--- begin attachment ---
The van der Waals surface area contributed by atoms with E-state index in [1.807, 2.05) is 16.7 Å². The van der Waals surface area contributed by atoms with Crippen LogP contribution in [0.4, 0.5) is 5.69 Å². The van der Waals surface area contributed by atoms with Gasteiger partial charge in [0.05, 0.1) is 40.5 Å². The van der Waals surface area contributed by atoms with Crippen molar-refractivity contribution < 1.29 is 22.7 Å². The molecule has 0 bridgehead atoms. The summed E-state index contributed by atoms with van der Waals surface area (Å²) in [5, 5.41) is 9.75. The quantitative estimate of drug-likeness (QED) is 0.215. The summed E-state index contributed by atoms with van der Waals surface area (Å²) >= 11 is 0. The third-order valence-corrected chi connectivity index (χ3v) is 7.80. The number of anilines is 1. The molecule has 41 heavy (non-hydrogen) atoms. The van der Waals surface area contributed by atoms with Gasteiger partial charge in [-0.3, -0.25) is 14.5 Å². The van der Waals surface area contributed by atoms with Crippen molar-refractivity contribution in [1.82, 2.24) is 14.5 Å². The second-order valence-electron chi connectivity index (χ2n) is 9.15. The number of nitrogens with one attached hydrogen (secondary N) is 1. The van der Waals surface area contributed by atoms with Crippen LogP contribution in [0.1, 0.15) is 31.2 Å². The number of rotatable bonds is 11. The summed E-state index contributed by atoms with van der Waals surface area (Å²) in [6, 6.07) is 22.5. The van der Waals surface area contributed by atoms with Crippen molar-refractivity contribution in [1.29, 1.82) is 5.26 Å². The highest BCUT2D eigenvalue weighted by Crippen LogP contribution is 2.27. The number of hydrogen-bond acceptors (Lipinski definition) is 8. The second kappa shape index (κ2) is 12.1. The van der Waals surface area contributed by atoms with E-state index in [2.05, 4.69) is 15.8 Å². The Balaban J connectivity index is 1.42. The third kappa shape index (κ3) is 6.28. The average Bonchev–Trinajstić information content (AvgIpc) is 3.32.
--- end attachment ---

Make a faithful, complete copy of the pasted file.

The van der Waals surface area contributed by atoms with E-state index in [1.807, 2.05) is 16.7 Å². The van der Waals surface area contributed by atoms with Crippen LogP contribution in [0.4, 0.5) is 5.69 Å². The van der Waals surface area contributed by atoms with Gasteiger partial charge in [0.05, 0.1) is 40.5 Å². The van der Waals surface area contributed by atoms with Crippen molar-refractivity contribution < 1.29 is 22.7 Å². The molecule has 0 bridgehead atoms. The summed E-state index contributed by atoms with van der Waals surface area (Å²) in [5, 5.41) is 9.75. The quantitative estimate of drug-likeness (QED) is 0.215. The summed E-state index contributed by atoms with van der Waals surface area (Å²) >= 11 is 0. The third-order valence-corrected chi connectivity index (χ3v) is 7.80. The number of anilines is 1. The molecule has 41 heavy (non-hydrogen) atoms. The van der Waals surface area contributed by atoms with Gasteiger partial charge in [-0.3, -0.25) is 14.5 Å². The van der Waals surface area contributed by atoms with Crippen molar-refractivity contribution in [1.82, 2.24) is 14.5 Å². The second-order valence-electron chi connectivity index (χ2n) is 9.15. The number of nitrogens with one attached hydrogen (secondary N) is 1. The van der Waals surface area contributed by atoms with Crippen LogP contribution in [0.1, 0.15) is 31.2 Å². The number of rotatable bonds is 11. The summed E-state index contributed by atoms with van der Waals surface area (Å²) in [6, 6.07) is 22.5. The van der Waals surface area contributed by atoms with Crippen molar-refractivity contribution in [1.29, 1.82) is 5.26 Å². The highest BCUT2D eigenvalue weighted by Crippen LogP contribution is 2.27. The number of hydrogen-bond acceptors (Lipinski definition) is 8. The second kappa shape index (κ2) is 12.1. The van der Waals surface area contributed by atoms with E-state index in [2.05, 4.69) is 15.8 Å². The Balaban J connectivity index is 1.42. The third kappa shape index (κ3) is 6.28. The average Bonchev–Trinajstić information content (AvgIpc) is 3.32.